The big story of the week is, of course, Maui Land & Pineapple Co.’s announcement that it’s laying off 274 workers—representing over a quarter of its workforce—in what The Maui News artfully termed a “reorganization.” The move, which CEO David Cole (who, according to businessweek.com, pulls in $550,00o a year) called, “difficult but necessary,” will save ML&P about $11 million. The cuts came as a result of (cue familiar music) soaring oil prices and a sluggish economy. According to a statement released by the company, Maui Pine will now look to produce enough fruit to stock local markets and a few Mainland accounts, but will shrink its operations drastically.
In this economic climate, even slight growth is something to tout. It’s the equivalent of not just keeping your head above water in a rising flood, but actually managing to swim a few strokes forward. The Pacific Business News reports that Bank of Hawaii enjoyed another profitable quarter, with shares rising $1 per. Speaking with the measured blandness one would expect from a successful banker, CEO Allan Landon attributed the company’s success to its “disciplined approach to credit and balance sheet management as the Hawaii economy slows.” Yes, folks, when that’s what passes for good news, you can bet the picture is pretty bleak.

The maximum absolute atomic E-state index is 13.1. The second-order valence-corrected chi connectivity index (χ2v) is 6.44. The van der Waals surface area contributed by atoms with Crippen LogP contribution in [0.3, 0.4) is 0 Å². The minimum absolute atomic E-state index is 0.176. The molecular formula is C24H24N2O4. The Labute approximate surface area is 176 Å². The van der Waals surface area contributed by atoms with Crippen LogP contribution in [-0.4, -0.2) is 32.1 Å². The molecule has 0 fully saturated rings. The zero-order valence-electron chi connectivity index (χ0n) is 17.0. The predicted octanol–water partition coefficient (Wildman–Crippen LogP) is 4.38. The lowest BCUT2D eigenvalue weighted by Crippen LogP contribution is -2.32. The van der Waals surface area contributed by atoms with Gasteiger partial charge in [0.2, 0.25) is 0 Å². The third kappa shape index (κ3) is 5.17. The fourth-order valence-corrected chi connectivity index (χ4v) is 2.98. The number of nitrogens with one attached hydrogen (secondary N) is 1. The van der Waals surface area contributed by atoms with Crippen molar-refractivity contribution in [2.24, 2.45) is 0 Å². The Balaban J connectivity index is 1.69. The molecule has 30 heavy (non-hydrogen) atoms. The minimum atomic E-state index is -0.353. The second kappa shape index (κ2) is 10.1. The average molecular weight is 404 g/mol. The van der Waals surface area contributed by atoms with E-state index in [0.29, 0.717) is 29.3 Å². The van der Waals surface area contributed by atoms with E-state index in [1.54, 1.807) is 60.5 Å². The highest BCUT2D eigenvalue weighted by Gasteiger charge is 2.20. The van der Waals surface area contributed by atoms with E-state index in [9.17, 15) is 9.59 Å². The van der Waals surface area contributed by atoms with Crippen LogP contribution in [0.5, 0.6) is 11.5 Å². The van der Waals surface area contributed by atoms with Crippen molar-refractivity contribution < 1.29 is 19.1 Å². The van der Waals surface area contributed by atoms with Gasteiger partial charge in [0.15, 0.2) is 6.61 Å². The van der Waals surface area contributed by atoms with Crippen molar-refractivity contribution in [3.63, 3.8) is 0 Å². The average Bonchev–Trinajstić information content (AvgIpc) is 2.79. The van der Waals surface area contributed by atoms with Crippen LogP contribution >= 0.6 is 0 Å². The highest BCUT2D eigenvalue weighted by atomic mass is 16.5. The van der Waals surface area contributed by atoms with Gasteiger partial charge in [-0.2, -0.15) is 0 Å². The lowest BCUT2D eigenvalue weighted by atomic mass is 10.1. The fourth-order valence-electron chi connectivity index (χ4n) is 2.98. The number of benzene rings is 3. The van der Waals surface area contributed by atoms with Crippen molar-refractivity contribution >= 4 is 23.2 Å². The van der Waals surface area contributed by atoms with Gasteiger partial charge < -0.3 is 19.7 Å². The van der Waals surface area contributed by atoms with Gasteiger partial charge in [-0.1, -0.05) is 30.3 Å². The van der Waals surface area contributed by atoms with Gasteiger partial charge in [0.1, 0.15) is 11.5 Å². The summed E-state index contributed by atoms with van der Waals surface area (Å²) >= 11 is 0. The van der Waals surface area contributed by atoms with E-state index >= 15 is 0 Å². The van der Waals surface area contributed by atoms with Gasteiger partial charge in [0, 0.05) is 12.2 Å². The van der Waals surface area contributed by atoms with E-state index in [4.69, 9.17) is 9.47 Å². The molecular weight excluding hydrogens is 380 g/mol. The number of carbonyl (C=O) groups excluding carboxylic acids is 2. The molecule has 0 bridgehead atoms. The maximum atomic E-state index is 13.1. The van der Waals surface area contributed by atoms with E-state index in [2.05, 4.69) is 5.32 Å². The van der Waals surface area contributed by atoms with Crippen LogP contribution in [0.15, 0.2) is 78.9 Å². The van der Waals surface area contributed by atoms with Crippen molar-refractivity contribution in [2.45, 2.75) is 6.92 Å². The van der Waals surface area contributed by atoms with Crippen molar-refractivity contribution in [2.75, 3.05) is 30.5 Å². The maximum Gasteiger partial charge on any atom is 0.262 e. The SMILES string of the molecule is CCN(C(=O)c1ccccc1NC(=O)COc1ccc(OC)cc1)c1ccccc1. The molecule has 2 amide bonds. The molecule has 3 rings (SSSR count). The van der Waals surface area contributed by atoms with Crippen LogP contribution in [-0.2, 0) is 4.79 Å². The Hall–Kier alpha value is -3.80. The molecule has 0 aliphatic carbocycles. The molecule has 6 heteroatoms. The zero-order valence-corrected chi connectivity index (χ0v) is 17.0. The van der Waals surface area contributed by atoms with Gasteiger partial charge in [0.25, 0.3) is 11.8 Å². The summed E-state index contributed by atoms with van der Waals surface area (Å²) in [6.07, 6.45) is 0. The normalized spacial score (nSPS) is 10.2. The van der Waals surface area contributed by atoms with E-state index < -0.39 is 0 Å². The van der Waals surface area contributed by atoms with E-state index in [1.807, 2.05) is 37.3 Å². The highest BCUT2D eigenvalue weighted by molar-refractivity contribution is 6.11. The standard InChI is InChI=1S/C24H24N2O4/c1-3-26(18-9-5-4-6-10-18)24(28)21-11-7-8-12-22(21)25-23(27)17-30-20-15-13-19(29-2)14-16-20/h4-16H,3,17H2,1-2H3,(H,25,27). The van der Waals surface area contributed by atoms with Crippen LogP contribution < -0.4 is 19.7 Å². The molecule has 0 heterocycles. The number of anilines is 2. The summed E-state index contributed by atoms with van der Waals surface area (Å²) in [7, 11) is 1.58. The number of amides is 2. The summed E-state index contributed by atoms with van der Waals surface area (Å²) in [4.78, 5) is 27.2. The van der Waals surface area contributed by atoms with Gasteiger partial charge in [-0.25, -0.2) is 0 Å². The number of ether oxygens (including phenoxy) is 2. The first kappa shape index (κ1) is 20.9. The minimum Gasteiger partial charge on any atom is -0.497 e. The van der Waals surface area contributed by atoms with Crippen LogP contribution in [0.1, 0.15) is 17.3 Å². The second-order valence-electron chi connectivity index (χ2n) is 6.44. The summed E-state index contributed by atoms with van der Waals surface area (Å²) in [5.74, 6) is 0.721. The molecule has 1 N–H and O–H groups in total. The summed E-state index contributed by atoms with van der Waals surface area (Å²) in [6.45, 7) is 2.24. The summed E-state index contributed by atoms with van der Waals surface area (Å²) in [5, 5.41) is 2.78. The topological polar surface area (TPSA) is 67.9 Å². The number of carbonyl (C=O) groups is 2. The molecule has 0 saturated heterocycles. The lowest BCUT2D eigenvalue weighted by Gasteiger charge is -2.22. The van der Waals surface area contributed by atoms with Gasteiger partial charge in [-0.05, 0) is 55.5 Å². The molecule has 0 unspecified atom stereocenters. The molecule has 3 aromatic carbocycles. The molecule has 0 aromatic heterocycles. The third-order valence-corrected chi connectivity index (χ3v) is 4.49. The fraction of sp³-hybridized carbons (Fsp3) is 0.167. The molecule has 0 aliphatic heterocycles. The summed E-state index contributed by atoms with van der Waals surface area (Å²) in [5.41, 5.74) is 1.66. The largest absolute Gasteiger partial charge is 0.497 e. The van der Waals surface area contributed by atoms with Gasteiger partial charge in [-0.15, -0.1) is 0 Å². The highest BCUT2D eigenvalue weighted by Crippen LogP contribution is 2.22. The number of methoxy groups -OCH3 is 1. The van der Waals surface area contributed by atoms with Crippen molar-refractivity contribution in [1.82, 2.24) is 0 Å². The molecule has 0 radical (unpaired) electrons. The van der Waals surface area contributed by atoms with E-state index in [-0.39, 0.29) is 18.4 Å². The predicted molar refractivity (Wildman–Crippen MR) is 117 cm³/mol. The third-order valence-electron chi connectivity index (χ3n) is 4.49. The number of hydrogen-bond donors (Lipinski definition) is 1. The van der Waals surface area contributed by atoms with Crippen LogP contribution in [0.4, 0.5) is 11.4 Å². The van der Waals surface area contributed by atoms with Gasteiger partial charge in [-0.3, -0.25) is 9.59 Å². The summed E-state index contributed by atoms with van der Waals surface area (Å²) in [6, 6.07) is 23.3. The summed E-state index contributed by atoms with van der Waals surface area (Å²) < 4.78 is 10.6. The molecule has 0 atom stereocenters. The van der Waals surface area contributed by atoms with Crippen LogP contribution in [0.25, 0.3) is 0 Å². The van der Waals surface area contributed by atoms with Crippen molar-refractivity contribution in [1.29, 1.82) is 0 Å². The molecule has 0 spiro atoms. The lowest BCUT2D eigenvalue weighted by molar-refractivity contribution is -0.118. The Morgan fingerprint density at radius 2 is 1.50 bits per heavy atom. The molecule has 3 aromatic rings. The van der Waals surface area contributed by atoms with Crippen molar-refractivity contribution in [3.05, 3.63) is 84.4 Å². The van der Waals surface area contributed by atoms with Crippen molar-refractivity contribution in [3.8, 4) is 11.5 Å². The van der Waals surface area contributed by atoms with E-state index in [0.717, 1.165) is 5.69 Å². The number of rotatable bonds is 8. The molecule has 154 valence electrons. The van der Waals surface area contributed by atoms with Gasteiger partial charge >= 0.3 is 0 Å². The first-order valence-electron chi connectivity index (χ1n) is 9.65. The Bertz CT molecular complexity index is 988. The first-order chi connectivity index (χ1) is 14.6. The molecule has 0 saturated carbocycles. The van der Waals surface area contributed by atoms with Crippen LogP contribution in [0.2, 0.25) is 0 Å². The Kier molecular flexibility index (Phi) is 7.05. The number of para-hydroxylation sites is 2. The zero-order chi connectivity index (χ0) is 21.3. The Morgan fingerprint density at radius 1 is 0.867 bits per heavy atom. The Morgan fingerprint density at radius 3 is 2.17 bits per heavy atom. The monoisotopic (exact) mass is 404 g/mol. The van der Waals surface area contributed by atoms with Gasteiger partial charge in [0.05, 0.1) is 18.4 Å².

Alexander & Baldwin saw its second quarter earnings slide 7.5 percent as the company was hit on both the shipping and agricultural fronts, according to Nasdaq figures and PBN. Rising fuel costs (is there an echo in here?) and lower cargo volume were the culprits on the shipping side, where the company did post a profit, but at a significantly lower level than last year. Meanwhile, persistent drought on Maui led to a $5 million agribusiness drop-off, with little rain—or concurrent economic improvement—in sight.
According to a self-congratulatory press release fired off by Maui Electric Company, MECO has been named one of the top ten Solar Integrated Utilities in the country by the nonprofit Solar Electric Power Association. While some might say this designation should be a no-brainer in a place as solar rich as Maui, stillC9it’s some mildly good news attached to a power company. We’ll take it. If there’s one complaint heard more than any other in the news business it’s that we only report on the grim stuff. So here’s a ray of sunshine, literally. Now a word of advice for MECO: Don’t rest on your laurels. You ranked in the top ten in multiple solar-related categories, but you weren’t number one in any. So there’s work to be done. MTW